A test of the diathesis-stress model in the emergency department: Who develops PTSD after an acute coronary syndrome?
Most acute coronary syndrome (ACS) patients first present to the emergency department (ED). Patients who present to overcrowded EDs develop more posttraumatic stress disorder (PTSD) symptoms due to the ACS than do patients who present to less crowded EDs, but no research has indicated whether some patients may be more vulnerable to the effects of ED crowding than others. In an observational cohort study, we tested whether depressed patients developed more ACS-induced PTSD symptoms under conditions of ED overcrowding than patients who had never been depressed. We conducted psychiatric interviews for current and past depression in 189 ACS patients admitted through the ED within a week of hospitalization, and screened for PTSD symptoms 1 month later using the Impact of Events Scale-Revised. The sum of ED admissions for the 12 h prior to and 12 h after each participant's admission was categorized into tertiles for analysis. In a 3 (ED crowding tertile) by 3 (never, past, current depression) analysis of covariance adjusted for demographic and clinical factors, we found significant effects for ED crowding, depression status, and their interaction (all p's < .05). Mean PTSD scores were significantly higher (p = .005) for participants who were currently depressed and were treated during times of high ED crowding [25.38, 95% CI = 16.18–34.58], or had a history of depression [10.74, 95% CI = 6.86–14.62], relative to all other participants, who scored 5.6 or less. These results suggest that depressed ACS patients may be most vulnerable to the stress-inducing effects of ED crowding.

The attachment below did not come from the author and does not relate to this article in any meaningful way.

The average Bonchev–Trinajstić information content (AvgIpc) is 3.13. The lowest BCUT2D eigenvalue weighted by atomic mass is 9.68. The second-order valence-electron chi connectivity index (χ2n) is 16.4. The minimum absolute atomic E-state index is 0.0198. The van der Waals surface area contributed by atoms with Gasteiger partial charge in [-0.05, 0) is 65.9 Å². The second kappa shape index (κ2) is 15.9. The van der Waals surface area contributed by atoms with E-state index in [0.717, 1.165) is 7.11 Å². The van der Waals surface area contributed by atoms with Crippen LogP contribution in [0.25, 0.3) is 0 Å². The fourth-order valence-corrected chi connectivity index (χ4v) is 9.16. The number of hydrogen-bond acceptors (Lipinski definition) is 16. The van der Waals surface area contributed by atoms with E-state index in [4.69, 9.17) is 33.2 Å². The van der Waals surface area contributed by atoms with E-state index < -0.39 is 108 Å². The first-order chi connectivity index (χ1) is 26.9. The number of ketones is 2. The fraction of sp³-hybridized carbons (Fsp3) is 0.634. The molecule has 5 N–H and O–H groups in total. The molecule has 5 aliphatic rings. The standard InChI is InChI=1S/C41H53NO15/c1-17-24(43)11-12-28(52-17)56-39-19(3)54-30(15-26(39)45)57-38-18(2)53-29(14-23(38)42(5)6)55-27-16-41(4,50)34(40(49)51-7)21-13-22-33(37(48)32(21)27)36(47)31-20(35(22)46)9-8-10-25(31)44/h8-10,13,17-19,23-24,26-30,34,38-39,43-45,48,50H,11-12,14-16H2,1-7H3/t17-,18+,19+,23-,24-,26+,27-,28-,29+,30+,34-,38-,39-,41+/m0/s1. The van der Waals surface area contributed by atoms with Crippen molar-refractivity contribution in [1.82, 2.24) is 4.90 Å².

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Also Published In
- Journal of Psychiatric Research